What do we really know about the infamous Jimmy Hoffa? When it comes to his extensive history in creating the modern-day Union, we may know a lot. However, when it comes to his disappearance, what do we really know? Was it an inside job? A suicide? Maybe the decades-old fable of the Mafia taking him out is the truth. All we have to go off of are facts and maybe a few bended truths.
James (Jimmy) Hoffa spent the majority of his life living in the outskirts of Detroit, Michigan. At just 14 years old, he left school to help support his family by working full-time manual labor jobs. He married his wife, Josephine, at 23 and went on to have two children together.
With his job at a grocery chain that provided poor working conditions with bogus wages and little job security, the worker began their union. Even though he was one of the youngest people there, Hoffa’s charisma and charm paid off for him to pass as reliable and trustworthy – eventually becoming a leader in the new Union. He resigned from his job at the grocery chain and was asked to become a crucial leader and organizer with Local 299 of the Teamsters in his local area.
The Teamsters were ultimately a group of other union workers and Hoffa dedicated years to creating this group to be large and powerful. He worked to consolidate local union trucker groups and warehousemen into the overall, national body of the union. Hoffa is credited for bringing the membership from 75,000 in 1933 to over one million by 1951. Because of the power of numbers along with Hoffa’s demeanor, he was able to leverage companies and win over critical and well-paying contracts that these workers sought out for. Their presence in the workforce made them one of the most powerful unions in North America.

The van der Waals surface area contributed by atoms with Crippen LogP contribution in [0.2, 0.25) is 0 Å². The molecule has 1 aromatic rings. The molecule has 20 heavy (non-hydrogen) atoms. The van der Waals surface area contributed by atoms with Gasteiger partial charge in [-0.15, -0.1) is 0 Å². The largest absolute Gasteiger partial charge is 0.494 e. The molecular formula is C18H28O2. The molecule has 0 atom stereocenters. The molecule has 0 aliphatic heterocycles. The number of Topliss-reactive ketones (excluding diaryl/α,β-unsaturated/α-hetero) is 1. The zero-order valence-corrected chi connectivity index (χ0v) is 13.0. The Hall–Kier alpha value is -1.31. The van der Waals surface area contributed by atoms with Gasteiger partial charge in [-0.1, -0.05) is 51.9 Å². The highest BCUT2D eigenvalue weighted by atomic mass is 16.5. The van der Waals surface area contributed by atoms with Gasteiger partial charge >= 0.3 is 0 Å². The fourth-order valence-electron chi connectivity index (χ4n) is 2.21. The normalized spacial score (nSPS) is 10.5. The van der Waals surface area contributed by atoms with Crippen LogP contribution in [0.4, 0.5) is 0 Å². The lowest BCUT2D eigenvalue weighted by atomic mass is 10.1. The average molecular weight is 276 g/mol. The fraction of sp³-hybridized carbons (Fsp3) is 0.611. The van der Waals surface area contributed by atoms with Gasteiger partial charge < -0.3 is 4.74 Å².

However, creating allies with large trucking and warehouse associations put Hoffa in a compromising position. Organized crime rings typically handled those variations of work where the leaders were mobsters and gangsters that didn’t like outside folk crowding on their turf. Especially if those people were offering them better incomes and work environments. With Hoffa in their sphere taking and expanding their men, he had to embark on many trades and late-night discussions with the head honchos – especially those in the Detroit area. Hoffa went on to extend the Teamsters’ influence from the Midwest to every corner in the United States and Canada. However, as his union grew, so did rage from outside groups.
Things started to get rough for Hoffa starting in 1957 when he faced his first arrest for allegedly trying to bribe an aide to the Select Committee where he denied the charges and was later acquitted. However, that arrest was just the snowflake that set off the avalanche. In 1963, Hoffa was charged with jury tampering and attempted bribery of a grand juror during his 1962 trial in Nashville. He went on to serve 8 years in prison. While on bail, Hoffa was sentenced an additional 5 years for conspiracy as well as mail and wire fraud from the Teamsters’ fund.